following up on this discussion of lists that allow pix...
On 12:17 PM 7/25/02, Jim Osborn wrote:
>On Sat, Jul 13, 2002 at 11:22:57AM -0400, Beartooth wrote:
>> I've always excluded pix from the lists I run manually...
>> Are there any rules of thumb from people's experience as to
>> how much more bandwidth a list carrying pix eats, as compared to
>> one that excludes them?
>I can offer a small anecdotal data point: I run a medium-sized (I
>suppose) list, about 2K subscribers, maybe 100 of which actively
>post, maybe 10-40 total articles/day. I allow gif images, but not
>jpgs, as gifs are a lot more efficient for the charts that are
>appropriate for this list. However, I restrict the article size,
>including all attachments, to 15K, so they have to make that chart
>really count! My list gets relatively few images, maybe one every
>3-4 days. I don't allow html at all.
>I'm a member of another list devoted to the same topic that allows
>unlimited posting of anything, html, you-name-it. Some of the jpg
>charts on that list (that should have been gifs) can run to 400K, and
>I simply remove them at my ISP so they don't clog my fetchmail queue.
>I also strip the html off that list as I retrieve it.
>Even with my various prunings, and the fact that I tend to keep
>most of the content from my own list (for no good reason :), I
>find there's at least ten times the bandwidth on the unlimited list.
>I should mention that that other big list is quite well regulated,
>on-topic, etc. The posts tend to run: someone posts a chart and
>some discussion of it, then ten others chime in with text-only
>posts. Neither list is a "pix" list per se; it's just that often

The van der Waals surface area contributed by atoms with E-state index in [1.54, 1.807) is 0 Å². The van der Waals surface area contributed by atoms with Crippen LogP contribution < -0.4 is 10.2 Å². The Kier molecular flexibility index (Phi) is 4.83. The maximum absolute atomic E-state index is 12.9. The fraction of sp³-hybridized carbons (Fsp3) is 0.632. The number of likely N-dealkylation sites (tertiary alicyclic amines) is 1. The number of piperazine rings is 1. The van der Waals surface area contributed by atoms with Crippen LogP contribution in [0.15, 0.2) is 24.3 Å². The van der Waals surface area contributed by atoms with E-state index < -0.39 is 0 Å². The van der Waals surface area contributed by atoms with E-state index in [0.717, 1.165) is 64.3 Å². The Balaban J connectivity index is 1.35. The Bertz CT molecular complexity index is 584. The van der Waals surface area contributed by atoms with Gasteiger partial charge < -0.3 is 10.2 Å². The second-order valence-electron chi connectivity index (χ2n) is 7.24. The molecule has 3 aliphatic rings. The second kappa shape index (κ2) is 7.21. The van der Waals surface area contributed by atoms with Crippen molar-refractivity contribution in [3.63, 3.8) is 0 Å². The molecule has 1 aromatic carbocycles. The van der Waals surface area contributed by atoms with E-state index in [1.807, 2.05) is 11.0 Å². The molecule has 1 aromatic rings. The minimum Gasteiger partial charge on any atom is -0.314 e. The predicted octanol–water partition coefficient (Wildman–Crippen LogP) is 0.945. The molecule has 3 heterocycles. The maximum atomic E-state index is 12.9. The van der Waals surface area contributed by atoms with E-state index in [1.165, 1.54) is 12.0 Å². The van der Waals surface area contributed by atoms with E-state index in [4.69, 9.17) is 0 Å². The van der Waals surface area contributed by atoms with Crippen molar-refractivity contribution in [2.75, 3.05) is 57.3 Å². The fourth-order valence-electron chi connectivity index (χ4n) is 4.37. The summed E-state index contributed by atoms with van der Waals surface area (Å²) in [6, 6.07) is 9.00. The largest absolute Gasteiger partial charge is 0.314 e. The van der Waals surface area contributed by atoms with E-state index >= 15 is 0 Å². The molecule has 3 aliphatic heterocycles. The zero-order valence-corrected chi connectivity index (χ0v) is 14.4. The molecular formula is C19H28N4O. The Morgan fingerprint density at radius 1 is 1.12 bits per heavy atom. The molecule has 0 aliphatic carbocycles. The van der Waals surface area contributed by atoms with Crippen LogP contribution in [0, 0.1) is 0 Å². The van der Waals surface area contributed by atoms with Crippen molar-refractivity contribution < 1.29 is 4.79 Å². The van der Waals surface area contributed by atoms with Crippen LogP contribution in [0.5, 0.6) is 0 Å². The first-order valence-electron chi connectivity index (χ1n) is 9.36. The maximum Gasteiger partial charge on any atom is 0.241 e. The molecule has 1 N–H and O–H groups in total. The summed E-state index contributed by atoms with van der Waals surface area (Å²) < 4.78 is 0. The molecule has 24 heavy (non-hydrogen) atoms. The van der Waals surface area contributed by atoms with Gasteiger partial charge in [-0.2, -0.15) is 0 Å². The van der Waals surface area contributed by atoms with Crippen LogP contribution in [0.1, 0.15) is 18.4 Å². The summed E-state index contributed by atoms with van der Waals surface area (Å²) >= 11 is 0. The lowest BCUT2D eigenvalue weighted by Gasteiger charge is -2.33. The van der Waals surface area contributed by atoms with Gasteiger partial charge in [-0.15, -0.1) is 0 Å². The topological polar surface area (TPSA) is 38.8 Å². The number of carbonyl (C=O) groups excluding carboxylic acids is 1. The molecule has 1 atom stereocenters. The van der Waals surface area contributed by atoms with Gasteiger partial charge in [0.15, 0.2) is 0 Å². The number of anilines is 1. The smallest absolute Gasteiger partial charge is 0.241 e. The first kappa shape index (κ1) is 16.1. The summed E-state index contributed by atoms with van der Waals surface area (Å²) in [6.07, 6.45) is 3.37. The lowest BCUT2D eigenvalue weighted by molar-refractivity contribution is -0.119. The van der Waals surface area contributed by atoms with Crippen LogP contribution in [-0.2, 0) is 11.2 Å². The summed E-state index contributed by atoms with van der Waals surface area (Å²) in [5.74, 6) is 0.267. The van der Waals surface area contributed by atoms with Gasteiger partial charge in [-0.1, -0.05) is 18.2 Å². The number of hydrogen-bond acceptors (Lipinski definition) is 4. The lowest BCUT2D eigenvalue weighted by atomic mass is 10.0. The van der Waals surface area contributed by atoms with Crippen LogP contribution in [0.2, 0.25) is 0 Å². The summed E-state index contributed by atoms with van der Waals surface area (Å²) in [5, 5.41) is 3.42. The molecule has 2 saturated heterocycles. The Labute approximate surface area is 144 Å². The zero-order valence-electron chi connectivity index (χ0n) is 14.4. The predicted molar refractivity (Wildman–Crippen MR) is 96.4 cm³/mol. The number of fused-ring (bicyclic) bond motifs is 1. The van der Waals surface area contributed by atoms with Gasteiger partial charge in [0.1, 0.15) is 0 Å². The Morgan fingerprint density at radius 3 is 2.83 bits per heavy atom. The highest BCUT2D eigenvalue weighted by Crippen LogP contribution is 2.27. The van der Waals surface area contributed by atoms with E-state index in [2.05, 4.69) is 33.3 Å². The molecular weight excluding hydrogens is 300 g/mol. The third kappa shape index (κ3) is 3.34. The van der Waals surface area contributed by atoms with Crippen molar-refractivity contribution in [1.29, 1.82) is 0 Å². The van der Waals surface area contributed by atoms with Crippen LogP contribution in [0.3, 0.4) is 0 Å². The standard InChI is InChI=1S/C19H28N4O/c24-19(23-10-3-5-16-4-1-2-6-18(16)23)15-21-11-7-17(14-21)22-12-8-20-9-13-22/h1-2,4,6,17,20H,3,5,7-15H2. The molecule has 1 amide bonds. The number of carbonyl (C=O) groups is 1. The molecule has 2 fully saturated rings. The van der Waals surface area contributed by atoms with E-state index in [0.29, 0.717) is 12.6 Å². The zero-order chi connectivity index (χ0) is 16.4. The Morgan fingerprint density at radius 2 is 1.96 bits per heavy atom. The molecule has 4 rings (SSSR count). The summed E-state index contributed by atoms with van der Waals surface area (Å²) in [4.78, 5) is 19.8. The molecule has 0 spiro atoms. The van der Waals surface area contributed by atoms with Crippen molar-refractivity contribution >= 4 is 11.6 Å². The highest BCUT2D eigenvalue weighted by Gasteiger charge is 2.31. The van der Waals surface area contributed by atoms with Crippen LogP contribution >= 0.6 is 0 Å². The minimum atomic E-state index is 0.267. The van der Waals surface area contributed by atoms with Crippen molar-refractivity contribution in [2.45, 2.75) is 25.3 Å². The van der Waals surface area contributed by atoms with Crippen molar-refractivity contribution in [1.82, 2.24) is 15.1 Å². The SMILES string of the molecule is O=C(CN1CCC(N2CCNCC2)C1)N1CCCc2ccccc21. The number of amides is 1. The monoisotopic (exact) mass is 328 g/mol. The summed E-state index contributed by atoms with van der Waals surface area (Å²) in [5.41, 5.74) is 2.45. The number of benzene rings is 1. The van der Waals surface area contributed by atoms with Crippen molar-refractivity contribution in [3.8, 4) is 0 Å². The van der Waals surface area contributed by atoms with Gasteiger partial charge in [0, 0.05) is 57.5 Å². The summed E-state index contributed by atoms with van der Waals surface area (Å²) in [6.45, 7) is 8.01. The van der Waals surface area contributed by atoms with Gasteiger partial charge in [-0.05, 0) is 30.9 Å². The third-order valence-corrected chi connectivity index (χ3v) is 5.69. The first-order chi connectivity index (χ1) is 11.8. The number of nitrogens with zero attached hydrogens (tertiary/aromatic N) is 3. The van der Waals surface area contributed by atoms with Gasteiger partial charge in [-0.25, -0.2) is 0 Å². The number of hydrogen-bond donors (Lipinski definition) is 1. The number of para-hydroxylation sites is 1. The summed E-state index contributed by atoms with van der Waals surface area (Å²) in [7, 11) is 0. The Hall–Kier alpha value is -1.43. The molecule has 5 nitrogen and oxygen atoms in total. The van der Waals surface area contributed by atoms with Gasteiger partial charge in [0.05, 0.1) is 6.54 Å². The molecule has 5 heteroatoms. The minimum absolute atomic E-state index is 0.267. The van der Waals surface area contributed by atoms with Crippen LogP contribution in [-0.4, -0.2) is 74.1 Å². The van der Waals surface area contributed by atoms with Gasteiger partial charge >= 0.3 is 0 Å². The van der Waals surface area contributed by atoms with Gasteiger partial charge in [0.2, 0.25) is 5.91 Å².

>a chart is useful to help make the author's point.
I'm on several chatty hobby lists that allow HTML and pics (Yahoo Groups
hosted lists). On one list we have had more virus attachments in the past
few days than we have had actual on-topic attachments. I've tried several
times in the past to explain why posting pictures to a list is a bad idea,
that it leads to problems in the long run (like people automatically
opening pictures, except for when it's a virus instead of a picture...) and
been flamed for suggesting people post pictures to a webpage and then post
the URL instead of attaching the pictures.
So now we have tons of virus infected subscribers who have opened these
attachments, and the new virus posts are happening more and more and more
frequently. I bet this present round of viruses is going to make the list
admin think twice about this issue. My guess is that these lists are going
to not allow attachments at some point before the end of the year, that
they will HAVE to do this to stop all the virus posts.
A friend runs a distribution list, a monthly newsletter. Twice now I've
seen emails (on other discussion lists that many of her members are also
members of) that say "Jessica has a virus". No, Jessica doesn't have a
virus - Klez has picked up her email address and then sent a virus (with
the Klez forged headers falsely implicating Jessica) to someone that
happens to also be a subscriber of her newsletter.
Jessica actually uses a password when sending out her newsletter, so for
now she's safe, none of the present viruses will be able to grab her "from"
and actually send a virus laden file thru the newsletter distribution
list. But.... What happens when someone writes a virus smart enough to
take a message in your outbox and resend it, with a virus payload? If she
has one of the sent newsletters (with the password) in her outbox, and
catches the virus, then the virus *could* be sent to the entire newsletter
membership (which is thousands of addresses). So, for now, they are
changing the newsletter moderation to use a new address that is approved
for sending, and to change the allowed address with *each* mailing.
Of course, this is going to cause problems with recipients who filter on
the "from" unless the newsletter munges the from to some standard address
(which gets back to the falsely implicated virus emails).
The best thing is to not allow the list to send attachments, but even then,
if the recipient doesn't remember that this list doesn't ever send
attachments we are back to the forged virus headers falsely implicating the
innocent list manager.
I don't know if there's a good solution for this or not.